A Cell-ect Opportunity

A Cell-ect Opportunity

Honors student, soccer standout, aspiring scientist – it’s all in a day’s work for Laura Felix. 

Laura Felix focuses on labwork.

Laura Felix focuses on labwork.

It is not easy to write an article about Laura Felix, a Thomas More College junior biology major. Not because there is nothing to say about the innate intelligence of this TMC honor student, or her drive and stamina as a standout soccer player, or the curiosity and passion she has as an aspiring young scientist but because her humility keeps her from boasting about the true magnitude of her most recent honor.

Working towards a biology degree with a cellular and molecular concentration, Laura maintains a grade point average of 3.97 and recently learned she has been selected from among 7,000 applicants for an internship at the National Institutes of Health in Bethesda, Md. She will spend eight weeks this summer working in the NIH Clinical Center Department of Radiology and Imaging Sciences, Nuclear Medicine Section. “This is a dream internship for anybody interested in working in medicine,” Laura says. “Obviously this is a huge opportunity for me.”

Laura applied for the internship in early December. She submitted her cover letter, curriculum vitae, relevant classes, and letters of recommendation written by Dr. Chris Lorentz and Dr. Shannon Galbraith-Kent. “She (Laura) has extremely high potential and sometimes you ‘just know’ when a student is destined for great things—she is one of them,” says Galbraith-Kent. Lorentz seconds that sentiment, “Beyond the classroom, Laura is a varsity student-athlete and participates in numerous co-curricular, community service and other volunteer activities, evidence of her outstanding time-management skills, work ethic, and dedication.”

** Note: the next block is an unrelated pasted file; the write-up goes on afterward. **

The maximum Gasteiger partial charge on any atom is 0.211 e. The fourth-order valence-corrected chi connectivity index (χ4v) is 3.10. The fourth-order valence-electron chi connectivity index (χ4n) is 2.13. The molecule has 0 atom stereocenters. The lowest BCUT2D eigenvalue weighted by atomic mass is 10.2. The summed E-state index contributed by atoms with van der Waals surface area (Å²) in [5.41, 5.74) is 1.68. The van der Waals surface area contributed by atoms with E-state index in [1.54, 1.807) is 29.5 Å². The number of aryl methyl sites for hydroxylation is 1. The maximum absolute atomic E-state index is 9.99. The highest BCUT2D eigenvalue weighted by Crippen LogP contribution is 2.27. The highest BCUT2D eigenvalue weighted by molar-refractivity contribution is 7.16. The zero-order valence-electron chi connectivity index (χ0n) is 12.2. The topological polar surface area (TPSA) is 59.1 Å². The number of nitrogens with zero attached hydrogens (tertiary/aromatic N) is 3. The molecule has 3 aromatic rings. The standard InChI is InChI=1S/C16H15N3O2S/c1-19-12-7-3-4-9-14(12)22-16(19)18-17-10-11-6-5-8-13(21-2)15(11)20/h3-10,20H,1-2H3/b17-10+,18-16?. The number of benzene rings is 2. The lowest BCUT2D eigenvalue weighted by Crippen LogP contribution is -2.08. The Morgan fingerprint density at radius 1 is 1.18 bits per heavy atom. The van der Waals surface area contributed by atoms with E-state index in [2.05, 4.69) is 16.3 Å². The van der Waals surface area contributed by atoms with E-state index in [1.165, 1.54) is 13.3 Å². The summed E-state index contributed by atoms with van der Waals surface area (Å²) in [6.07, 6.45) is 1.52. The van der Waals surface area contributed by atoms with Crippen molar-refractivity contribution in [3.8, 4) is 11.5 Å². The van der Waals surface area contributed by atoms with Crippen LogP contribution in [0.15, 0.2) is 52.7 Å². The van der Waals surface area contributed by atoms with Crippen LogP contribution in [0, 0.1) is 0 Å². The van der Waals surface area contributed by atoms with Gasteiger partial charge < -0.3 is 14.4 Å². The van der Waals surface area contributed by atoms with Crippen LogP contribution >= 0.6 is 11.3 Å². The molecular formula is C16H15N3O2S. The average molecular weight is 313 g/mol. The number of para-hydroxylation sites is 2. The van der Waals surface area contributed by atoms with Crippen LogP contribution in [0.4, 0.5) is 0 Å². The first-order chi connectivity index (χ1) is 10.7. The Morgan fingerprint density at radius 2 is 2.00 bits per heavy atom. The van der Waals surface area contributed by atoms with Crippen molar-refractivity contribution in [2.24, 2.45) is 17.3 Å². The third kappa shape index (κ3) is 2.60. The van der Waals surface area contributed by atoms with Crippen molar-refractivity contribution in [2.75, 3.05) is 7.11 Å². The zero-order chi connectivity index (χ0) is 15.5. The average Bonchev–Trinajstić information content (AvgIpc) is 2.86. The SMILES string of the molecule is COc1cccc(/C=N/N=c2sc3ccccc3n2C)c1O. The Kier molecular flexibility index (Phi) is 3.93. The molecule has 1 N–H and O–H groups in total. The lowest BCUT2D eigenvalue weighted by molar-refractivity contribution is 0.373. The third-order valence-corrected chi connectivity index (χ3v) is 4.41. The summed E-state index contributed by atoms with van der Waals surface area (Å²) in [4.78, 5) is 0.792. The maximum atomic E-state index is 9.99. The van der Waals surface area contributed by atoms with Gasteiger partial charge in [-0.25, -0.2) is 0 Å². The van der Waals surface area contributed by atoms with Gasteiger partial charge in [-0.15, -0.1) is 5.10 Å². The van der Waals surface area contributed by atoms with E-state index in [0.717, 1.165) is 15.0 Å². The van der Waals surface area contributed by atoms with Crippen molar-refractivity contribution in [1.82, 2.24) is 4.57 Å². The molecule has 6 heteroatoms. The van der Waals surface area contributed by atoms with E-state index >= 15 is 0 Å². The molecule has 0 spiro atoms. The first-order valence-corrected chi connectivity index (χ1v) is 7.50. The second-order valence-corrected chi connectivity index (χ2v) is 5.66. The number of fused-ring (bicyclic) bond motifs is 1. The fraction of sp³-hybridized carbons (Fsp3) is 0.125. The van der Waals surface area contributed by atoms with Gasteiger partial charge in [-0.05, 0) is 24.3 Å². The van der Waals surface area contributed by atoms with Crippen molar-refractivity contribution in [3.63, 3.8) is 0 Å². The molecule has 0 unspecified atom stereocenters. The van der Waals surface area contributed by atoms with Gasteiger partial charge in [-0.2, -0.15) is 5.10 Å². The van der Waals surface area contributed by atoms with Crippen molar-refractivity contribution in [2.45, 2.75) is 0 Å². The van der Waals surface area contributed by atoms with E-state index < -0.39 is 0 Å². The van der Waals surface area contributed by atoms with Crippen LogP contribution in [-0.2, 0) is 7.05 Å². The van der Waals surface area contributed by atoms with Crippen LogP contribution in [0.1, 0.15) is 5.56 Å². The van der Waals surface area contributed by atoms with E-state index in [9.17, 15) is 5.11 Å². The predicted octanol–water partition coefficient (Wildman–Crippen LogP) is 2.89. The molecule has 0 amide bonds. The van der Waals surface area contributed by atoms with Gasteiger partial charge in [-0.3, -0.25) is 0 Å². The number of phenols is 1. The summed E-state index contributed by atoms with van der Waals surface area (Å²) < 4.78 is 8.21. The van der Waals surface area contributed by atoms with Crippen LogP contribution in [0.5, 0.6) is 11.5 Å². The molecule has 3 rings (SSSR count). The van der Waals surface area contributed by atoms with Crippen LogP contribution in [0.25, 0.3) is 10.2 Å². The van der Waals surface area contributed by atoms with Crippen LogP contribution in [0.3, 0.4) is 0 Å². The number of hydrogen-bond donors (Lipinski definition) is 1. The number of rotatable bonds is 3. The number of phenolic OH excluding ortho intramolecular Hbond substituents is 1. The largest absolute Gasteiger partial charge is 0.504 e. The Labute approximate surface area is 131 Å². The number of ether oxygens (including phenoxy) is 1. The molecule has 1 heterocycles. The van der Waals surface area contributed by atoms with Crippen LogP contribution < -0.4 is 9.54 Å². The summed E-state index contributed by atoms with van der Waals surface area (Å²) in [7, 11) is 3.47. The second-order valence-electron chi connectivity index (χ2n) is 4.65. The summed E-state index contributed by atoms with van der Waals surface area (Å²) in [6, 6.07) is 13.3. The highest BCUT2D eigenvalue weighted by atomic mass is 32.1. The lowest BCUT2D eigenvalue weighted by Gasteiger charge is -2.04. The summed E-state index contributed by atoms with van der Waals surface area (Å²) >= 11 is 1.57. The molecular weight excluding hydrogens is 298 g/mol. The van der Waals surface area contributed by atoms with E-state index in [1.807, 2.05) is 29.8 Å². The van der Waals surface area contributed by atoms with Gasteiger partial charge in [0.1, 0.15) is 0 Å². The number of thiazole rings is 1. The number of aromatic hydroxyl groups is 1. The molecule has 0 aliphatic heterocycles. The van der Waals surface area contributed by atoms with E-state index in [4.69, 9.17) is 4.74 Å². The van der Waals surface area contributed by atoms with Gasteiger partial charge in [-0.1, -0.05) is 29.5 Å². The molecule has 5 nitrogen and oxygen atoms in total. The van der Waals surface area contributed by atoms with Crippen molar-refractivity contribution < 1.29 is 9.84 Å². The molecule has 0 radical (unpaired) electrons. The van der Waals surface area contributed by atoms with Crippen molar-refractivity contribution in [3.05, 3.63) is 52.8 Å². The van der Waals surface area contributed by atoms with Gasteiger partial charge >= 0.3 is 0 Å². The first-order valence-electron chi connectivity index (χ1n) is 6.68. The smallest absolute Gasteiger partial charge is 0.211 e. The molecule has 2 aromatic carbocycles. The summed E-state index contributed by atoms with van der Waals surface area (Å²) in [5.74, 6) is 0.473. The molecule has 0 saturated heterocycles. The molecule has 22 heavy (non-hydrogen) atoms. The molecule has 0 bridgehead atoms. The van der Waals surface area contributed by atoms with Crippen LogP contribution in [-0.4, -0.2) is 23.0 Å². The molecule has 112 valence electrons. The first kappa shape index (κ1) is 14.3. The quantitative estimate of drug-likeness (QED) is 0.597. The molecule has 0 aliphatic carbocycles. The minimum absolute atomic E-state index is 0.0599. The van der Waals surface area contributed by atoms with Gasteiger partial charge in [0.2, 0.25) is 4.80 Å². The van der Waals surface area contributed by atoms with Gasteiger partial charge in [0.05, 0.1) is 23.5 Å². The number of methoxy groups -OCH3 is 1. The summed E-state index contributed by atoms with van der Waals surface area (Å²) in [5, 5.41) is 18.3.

Fancy footwork during the fall 2015 soccer playoffs. Photo by Joe Humphries

Fancy footwork during the fall 2015 soccer playoffs. Photo by Joe Humphries

Originally, Laura was a nursing major but one class changed her mind. “We cloned a yeast gene in my molecular genetics class and I was hooked,” she recalls. “I want to understand the science behind things—the pathological and biological processes.” She will be doing just that this summer for the largest biomedical research facility in the world. The NIH is credited with the discovery of countless scientific breakthroughs such as using fluoride to prevent tooth decay, the use of lithium to manage bi-polar disorder, and a drug therapy for breast cancer that cuts the risk of recurrence, to name a few.

Laura will be studying important research at ground zero this summer as she works alongside a doctor who specializes in genetics research, a field that particularly interests her. She is currently considering whether medical school might be in her future. One thing is certain—her future is extremely bright, although Laura Felix is far too humble to admit it.

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